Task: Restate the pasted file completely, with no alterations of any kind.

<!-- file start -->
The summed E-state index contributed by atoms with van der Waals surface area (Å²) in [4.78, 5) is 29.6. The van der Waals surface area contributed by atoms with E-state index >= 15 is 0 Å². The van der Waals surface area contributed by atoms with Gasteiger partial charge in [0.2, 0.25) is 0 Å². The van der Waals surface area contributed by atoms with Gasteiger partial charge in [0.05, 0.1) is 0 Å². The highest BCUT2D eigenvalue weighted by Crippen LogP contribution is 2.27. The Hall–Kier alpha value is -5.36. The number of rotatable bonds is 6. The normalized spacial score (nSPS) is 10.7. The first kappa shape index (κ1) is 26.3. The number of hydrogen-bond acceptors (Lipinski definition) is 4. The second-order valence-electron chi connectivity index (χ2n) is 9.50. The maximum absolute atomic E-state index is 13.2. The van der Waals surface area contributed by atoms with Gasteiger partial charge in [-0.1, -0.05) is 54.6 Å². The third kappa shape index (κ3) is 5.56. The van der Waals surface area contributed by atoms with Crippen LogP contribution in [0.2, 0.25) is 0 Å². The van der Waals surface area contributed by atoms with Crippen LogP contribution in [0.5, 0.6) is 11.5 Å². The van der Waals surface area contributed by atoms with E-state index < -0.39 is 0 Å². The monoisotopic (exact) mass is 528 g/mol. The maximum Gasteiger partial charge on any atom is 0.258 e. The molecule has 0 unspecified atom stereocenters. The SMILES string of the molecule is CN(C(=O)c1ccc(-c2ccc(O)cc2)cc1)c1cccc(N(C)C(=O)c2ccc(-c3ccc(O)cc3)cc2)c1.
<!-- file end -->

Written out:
The summed E-state index contributed by atoms with van der Waals surface area (Å²) in [4.78, 5) is 29.6. The van der Waals surface area contributed by atoms with E-state index >= 15 is 0 Å². The van der Waals surface area contributed by atoms with Gasteiger partial charge in [0.2, 0.25) is 0 Å². The van der Waals surface area contributed by atoms with Gasteiger partial charge in [0.05, 0.1) is 0 Å². The highest BCUT2D eigenvalue weighted by Crippen LogP contribution is 2.27. The Hall–Kier alpha value is -5.36. The number of rotatable bonds is 6. The normalized spacial score (nSPS) is 10.7. The first kappa shape index (κ1) is 26.3. The number of hydrogen-bond acceptors (Lipinski definition) is 4. The second-order valence-electron chi connectivity index (χ2n) is 9.50. The maximum absolute atomic E-state index is 13.2. The van der Waals surface area contributed by atoms with Gasteiger partial charge in [-0.1, -0.05) is 54.6 Å². The third kappa shape index (κ3) is 5.56. The van der Waals surface area contributed by atoms with Crippen LogP contribution in [0.2, 0.25) is 0 Å². The van der Waals surface area contributed by atoms with Crippen LogP contribution in [0.5, 0.6) is 11.5 Å². The van der Waals surface area contributed by atoms with E-state index < -0.39 is 0 Å². The monoisotopic (exact) mass is 528 g/mol. The maximum Gasteiger partial charge on any atom is 0.258 e. The molecule has 0 unspecified atom stereocenters. The SMILES string of the molecule is CN(C(=O)c1ccc(-c2ccc(O)cc2)cc1)c1cccc(N(C)C(=O)c2ccc(-c3ccc(O)cc3)cc2)c1.